A. Morassi, in Mercedes Precerutti-Garberi, Frescoes from Venetian Villas, New York, 1971, p.1;
A. Morassi, Guardi: Antonio e Francesco Guardi, 2 vols. Venice, 1973 (reprinted Venice, 1984), vol. I, pp. 255-56, p. 259, note 21, p. 437, no. 681, vol. II, figs 636-38;
E. Fahy in E. Fahy and Sir F. Watson, The Wrightsman Collection, 1973, V, Paintings, Drawings and Sculpture, pp. 106, 111, 114, and 115, and p.110, fig. 4;
L. Rossi Bortolatto, L’opera completa di Francesco Guardi, Milan, 1974, p. 124, no. 578, illus. p. 122;
A. Morassi, Guardi: Tutti i Disegni, Venice 1975, p. 154, under nos. 421, 422, 423;
B. Koevoets, Oude tekeningen in het bezit van de Gemeentemusea van Amsterdam waaronder de collectie Fodor, vol. 1, Amsterdam 1976, p. 33;
J.G. Links, Canaletto, 1982, p. 240;
J. Bean and W. Griswold, 18th Century Italian Drawings in the Metropolitan Museum of Art, New York, 1990, pp. 108 – 12;
Susanna Biadene, I Tiepolo e il settecento vicentino, exhibition catalogue, Vicenza/Montecchio Maggiore/Bassano del Grappa, 1990, p. 362;
C. White, C. Whistler, and C. Harrison, Old Master Drawings from the Ashmolean Museum, Oxford, 1992, p. 104, under no. 40;
A. Bettagno, Francesco Guardi: vedute, capricci, feste, exhibition catalogue, Fondazione Cini, Venice, 1993, p. 68, under no. 13;
D. Succi, Francesco Guardi: itinerario dell’avventura artistica, Milan 1993, pp. 98 – 99, illus. p. 100;
Fisher, 1994, p. 8, fig. 7;
M. Merling, in The Glory of Venice, exhibition catalogue, J. Martineau and A. Robinson, eds., Royal Academy, London; National Gallery of Art, Washington, 1994-95, p. 460, under no. 216;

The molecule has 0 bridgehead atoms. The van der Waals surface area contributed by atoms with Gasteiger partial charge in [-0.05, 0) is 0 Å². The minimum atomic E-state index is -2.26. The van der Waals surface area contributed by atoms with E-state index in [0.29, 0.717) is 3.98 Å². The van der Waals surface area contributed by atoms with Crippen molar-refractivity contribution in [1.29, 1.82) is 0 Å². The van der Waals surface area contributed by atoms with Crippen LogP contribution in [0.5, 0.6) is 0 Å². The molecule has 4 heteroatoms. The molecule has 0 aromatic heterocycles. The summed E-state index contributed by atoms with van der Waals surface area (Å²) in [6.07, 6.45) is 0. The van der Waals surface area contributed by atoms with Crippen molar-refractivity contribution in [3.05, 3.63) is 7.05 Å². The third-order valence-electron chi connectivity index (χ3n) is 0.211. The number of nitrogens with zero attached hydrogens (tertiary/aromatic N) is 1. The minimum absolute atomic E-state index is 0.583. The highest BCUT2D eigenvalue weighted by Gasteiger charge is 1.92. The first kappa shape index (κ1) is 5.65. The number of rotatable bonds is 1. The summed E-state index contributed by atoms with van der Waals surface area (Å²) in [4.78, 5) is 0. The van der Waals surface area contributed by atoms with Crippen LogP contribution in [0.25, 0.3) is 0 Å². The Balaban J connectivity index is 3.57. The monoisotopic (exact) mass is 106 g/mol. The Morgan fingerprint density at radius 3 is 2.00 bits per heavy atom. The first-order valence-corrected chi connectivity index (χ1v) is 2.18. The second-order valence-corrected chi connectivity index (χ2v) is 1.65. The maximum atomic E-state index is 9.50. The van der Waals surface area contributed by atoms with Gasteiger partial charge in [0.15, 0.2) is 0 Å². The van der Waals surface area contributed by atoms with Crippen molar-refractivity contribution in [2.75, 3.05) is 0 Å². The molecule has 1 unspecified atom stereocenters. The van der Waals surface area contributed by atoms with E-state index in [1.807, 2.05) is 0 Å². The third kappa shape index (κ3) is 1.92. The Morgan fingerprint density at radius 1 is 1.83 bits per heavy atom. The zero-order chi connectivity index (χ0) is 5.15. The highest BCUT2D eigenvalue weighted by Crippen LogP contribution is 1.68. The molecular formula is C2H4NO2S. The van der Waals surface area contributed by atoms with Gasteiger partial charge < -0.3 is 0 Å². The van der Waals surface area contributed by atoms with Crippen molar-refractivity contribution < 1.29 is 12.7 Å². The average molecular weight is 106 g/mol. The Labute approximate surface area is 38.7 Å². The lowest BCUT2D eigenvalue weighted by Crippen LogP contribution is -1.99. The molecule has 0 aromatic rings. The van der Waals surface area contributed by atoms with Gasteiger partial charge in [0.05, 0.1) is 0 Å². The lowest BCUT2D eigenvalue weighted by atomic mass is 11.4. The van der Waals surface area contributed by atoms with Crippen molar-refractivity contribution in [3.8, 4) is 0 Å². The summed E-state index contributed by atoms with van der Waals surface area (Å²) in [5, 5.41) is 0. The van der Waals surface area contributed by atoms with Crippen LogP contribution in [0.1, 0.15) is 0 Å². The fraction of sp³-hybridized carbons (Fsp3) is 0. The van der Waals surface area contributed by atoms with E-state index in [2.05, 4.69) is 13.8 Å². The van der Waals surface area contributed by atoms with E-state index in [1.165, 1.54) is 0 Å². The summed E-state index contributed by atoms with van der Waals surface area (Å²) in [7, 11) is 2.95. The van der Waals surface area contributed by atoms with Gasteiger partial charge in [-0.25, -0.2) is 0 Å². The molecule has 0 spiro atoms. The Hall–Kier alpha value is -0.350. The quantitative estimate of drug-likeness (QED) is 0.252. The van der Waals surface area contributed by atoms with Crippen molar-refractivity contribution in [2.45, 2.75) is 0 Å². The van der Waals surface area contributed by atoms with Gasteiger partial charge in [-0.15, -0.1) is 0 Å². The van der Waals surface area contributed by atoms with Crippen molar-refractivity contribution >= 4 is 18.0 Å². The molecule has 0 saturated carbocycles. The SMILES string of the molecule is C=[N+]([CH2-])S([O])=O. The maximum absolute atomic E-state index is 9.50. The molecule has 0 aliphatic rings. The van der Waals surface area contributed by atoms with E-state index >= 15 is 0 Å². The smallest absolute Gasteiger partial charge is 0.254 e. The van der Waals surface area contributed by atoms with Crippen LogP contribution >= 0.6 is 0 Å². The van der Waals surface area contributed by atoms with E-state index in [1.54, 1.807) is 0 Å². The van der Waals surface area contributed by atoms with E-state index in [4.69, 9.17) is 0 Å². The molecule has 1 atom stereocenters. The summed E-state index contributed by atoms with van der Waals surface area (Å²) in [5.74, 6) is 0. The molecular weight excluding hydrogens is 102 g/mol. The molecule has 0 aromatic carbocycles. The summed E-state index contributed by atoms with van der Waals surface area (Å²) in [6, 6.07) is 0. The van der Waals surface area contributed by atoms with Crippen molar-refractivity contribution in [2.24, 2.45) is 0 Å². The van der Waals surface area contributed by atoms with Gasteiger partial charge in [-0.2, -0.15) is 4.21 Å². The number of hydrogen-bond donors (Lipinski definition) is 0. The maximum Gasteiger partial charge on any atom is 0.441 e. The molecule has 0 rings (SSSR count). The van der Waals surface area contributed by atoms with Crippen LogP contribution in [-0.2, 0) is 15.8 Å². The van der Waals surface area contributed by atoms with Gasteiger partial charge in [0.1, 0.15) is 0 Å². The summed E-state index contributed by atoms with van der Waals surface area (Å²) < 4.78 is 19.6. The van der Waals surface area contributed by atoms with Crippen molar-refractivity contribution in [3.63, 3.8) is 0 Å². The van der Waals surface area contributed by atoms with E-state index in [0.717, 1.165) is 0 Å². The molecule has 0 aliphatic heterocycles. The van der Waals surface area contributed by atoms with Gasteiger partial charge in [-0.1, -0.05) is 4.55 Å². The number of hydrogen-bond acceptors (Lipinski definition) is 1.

M.A. Visentini, ‘Ville e giardini nell’opera di Francesco Guardi’ in Alessandro Bettagno (ed.), I Guardi: vedute, capricci, feste, disegni e ‘quadri turcheschi’, Venice, 2002, pp. 73 -81, pp. 73, 79, note 1, illus. fig. 63;
R. Beresford & P. Raissis, The James Fairfax Collection of Old Master Paintings, Drawings and Prints, Sydney, 2003, pp. 94-101, cat. no. 25, illus., illus. on cover;
E.Fahy, in The Wrightsman Pictures, E. Fahy, ed., New York, 2005, p. 82, illus., fig. 1.

 

   

  

 

 

 

 

 

 

 

 

  

 

 

 

Catalogue Note

This View of the Villa Loredan at Paese is one of a series of four canvases which are unique in Guardi’s considerable oeuvre.  It depicts the principal façade of the villa as seen from the road running from Treviso to Castelfranco Veneto, along with its barchessa, and other dependencies.1  The other canvases in the series depict the Villa Loredan from the Garden Side (private collection, New York, fig. 1), the Villa Pisani Sagredo (sometimes called the Villa del Timpano Arcuato), at Paese (private collection, fig. 2), and the Garden of the Palazzo Contarini del Zaffo, Venice (Art Institute of Chicago, fig. 3).